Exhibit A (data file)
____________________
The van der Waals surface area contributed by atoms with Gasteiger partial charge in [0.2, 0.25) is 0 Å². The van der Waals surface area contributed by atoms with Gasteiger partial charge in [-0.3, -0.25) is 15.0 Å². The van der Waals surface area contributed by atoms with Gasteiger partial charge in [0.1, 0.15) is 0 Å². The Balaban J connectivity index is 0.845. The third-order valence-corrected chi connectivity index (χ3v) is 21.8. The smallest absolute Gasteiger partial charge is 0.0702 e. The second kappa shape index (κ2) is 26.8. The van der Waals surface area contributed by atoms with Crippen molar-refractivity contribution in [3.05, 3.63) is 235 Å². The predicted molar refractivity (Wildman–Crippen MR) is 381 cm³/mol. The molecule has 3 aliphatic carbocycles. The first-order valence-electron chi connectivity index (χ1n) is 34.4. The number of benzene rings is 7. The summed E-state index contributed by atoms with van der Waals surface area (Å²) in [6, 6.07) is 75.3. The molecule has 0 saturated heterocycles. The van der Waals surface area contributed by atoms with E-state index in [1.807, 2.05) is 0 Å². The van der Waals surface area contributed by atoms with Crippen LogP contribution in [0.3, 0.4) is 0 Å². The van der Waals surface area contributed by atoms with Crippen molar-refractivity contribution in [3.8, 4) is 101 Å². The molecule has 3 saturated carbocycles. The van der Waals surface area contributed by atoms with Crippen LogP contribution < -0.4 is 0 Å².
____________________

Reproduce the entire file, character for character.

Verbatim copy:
The van der Waals surface area contributed by atoms with Gasteiger partial charge in [0.2, 0.25) is 0 Å². The van der Waals surface area contributed by atoms with Gasteiger partial charge in [-0.3, -0.25) is 15.0 Å². The van der Waals surface area contributed by atoms with Gasteiger partial charge in [0.1, 0.15) is 0 Å². The Balaban J connectivity index is 0.845. The third-order valence-corrected chi connectivity index (χ3v) is 21.8. The smallest absolute Gasteiger partial charge is 0.0702 e. The second kappa shape index (κ2) is 26.8. The van der Waals surface area contributed by atoms with Crippen molar-refractivity contribution in [3.05, 3.63) is 235 Å². The predicted molar refractivity (Wildman–Crippen MR) is 381 cm³/mol. The molecule has 3 aliphatic carbocycles. The first-order valence-electron chi connectivity index (χ1n) is 34.4. The number of benzene rings is 7. The summed E-state index contributed by atoms with van der Waals surface area (Å²) in [6, 6.07) is 75.3. The molecule has 0 saturated heterocycles. The van der Waals surface area contributed by atoms with E-state index in [1.807, 2.05) is 0 Å². The van der Waals surface area contributed by atoms with Crippen LogP contribution in [0.3, 0.4) is 0 Å². The van der Waals surface area contributed by atoms with Crippen molar-refractivity contribution in [3.8, 4) is 101 Å². The molecule has 3 saturated carbocycles. The van der Waals surface area contributed by atoms with Crippen LogP contribution < -0.4 is 0 Å².